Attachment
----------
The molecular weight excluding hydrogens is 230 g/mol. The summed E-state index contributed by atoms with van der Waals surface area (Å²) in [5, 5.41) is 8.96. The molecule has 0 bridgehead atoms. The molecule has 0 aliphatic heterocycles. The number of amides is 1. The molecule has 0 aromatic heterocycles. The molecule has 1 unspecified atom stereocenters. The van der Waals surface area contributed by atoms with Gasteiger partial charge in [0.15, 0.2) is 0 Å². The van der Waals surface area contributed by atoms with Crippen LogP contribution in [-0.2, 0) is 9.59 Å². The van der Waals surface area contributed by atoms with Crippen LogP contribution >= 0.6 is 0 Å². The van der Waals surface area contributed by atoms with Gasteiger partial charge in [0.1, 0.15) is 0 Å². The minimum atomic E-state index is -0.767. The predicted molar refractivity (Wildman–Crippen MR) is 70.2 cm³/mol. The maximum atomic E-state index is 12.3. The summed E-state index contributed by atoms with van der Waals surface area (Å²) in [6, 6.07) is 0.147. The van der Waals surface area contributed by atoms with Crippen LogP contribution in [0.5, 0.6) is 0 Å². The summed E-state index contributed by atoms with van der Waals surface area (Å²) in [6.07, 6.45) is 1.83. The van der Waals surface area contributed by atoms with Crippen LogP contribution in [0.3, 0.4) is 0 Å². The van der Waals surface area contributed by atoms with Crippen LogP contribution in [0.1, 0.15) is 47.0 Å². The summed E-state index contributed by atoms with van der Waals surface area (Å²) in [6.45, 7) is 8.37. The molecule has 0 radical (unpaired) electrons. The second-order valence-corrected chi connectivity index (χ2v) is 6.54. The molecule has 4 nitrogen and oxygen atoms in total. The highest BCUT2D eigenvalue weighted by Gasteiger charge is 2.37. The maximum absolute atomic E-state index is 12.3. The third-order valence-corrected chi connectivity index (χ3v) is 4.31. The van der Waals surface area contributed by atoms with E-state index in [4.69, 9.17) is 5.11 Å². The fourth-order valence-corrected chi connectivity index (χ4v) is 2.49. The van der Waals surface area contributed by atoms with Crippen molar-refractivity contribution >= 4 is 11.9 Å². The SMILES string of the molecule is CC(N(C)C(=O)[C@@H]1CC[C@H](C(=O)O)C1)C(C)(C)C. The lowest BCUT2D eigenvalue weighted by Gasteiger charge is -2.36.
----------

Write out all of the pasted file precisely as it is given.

The molecular weight excluding hydrogens is 230 g/mol. The summed E-state index contributed by atoms with van der Waals surface area (Å²) in [5, 5.41) is 8.96. The molecule has 0 bridgehead atoms. The molecule has 0 aliphatic heterocycles. The number of amides is 1. The molecule has 0 aromatic heterocycles. The molecule has 1 unspecified atom stereocenters. The van der Waals surface area contributed by atoms with Gasteiger partial charge in [0.15, 0.2) is 0 Å². The van der Waals surface area contributed by atoms with Crippen LogP contribution in [-0.2, 0) is 9.59 Å². The van der Waals surface area contributed by atoms with Crippen LogP contribution >= 0.6 is 0 Å². The van der Waals surface area contributed by atoms with Gasteiger partial charge in [0.1, 0.15) is 0 Å². The minimum atomic E-state index is -0.767. The predicted molar refractivity (Wildman–Crippen MR) is 70.2 cm³/mol. The maximum atomic E-state index is 12.3. The summed E-state index contributed by atoms with van der Waals surface area (Å²) in [6, 6.07) is 0.147. The van der Waals surface area contributed by atoms with Crippen LogP contribution in [0.5, 0.6) is 0 Å². The summed E-state index contributed by atoms with van der Waals surface area (Å²) in [6.07, 6.45) is 1.83. The van der Waals surface area contributed by atoms with Crippen LogP contribution in [0.3, 0.4) is 0 Å². The van der Waals surface area contributed by atoms with Crippen LogP contribution in [0.1, 0.15) is 47.0 Å². The summed E-state index contributed by atoms with van der Waals surface area (Å²) in [6.45, 7) is 8.37. The molecule has 0 radical (unpaired) electrons. The second-order valence-corrected chi connectivity index (χ2v) is 6.54. The molecule has 4 nitrogen and oxygen atoms in total. The highest BCUT2D eigenvalue weighted by Gasteiger charge is 2.37. The maximum absolute atomic E-state index is 12.3. The third-order valence-corrected chi connectivity index (χ3v) is 4.31. The van der Waals surface area contributed by atoms with E-state index in [4.69, 9.17) is 5.11 Å². The fourth-order valence-corrected chi connectivity index (χ4v) is 2.49. The van der Waals surface area contributed by atoms with Crippen molar-refractivity contribution >= 4 is 11.9 Å². The SMILES string of the molecule is CC(N(C)C(=O)[C@@H]1CC[C@H](C(=O)O)C1)C(C)(C)C. The lowest BCUT2D eigenvalue weighted by Gasteiger charge is -2.36.